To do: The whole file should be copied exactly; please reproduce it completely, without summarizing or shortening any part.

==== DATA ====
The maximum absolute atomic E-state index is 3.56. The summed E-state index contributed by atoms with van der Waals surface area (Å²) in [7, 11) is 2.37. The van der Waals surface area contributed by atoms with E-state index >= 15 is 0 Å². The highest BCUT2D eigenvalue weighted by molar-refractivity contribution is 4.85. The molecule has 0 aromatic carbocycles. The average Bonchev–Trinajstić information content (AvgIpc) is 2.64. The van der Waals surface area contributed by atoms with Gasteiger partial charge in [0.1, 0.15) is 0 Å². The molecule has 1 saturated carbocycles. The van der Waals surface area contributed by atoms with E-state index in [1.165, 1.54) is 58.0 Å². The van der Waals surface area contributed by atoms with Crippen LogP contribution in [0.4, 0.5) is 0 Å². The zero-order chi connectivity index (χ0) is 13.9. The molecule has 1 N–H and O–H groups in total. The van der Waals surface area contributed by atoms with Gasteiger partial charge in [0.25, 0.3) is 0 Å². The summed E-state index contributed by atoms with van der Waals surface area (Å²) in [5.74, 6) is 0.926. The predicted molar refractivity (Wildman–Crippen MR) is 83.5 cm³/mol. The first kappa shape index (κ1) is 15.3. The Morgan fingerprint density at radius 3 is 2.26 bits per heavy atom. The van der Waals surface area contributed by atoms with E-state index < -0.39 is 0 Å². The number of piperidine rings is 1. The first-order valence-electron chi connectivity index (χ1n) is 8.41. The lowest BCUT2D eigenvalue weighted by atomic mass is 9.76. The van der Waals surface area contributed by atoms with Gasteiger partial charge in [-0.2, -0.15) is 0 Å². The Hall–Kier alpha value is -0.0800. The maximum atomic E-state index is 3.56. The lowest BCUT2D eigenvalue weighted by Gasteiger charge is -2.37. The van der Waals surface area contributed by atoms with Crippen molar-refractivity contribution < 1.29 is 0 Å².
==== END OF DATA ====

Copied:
The maximum absolute atomic E-state index is 3.56. The summed E-state index contributed by atoms with van der Waals surface area (Å²) in [7, 11) is 2.37. The van der Waals surface area contributed by atoms with E-state index >= 15 is 0 Å². The highest BCUT2D eigenvalue weighted by molar-refractivity contribution is 4.85. The molecule has 0 aromatic carbocycles. The average Bonchev–Trinajstić information content (AvgIpc) is 2.64. The van der Waals surface area contributed by atoms with Gasteiger partial charge in [0.1, 0.15) is 0 Å². The molecule has 1 saturated carbocycles. The van der Waals surface area contributed by atoms with E-state index in [1.165, 1.54) is 58.0 Å². The van der Waals surface area contributed by atoms with Crippen LogP contribution in [0.4, 0.5) is 0 Å². The zero-order chi connectivity index (χ0) is 13.9. The molecule has 1 N–H and O–H groups in total. The van der Waals surface area contributed by atoms with Gasteiger partial charge in [0.25, 0.3) is 0 Å². The summed E-state index contributed by atoms with van der Waals surface area (Å²) in [5.74, 6) is 0.926. The predicted molar refractivity (Wildman–Crippen MR) is 83.5 cm³/mol. The first kappa shape index (κ1) is 15.3. The Morgan fingerprint density at radius 3 is 2.26 bits per heavy atom. The van der Waals surface area contributed by atoms with E-state index < -0.39 is 0 Å². The number of piperidine rings is 1. The first-order valence-electron chi connectivity index (χ1n) is 8.41. The lowest BCUT2D eigenvalue weighted by atomic mass is 9.76. The van der Waals surface area contributed by atoms with Gasteiger partial charge in [-0.2, -0.15) is 0 Å². The Hall–Kier alpha value is -0.0800. The maximum atomic E-state index is 3.56. The lowest BCUT2D eigenvalue weighted by Gasteiger charge is -2.37. The van der Waals surface area contributed by atoms with Crippen molar-refractivity contribution < 1.29 is 0 Å².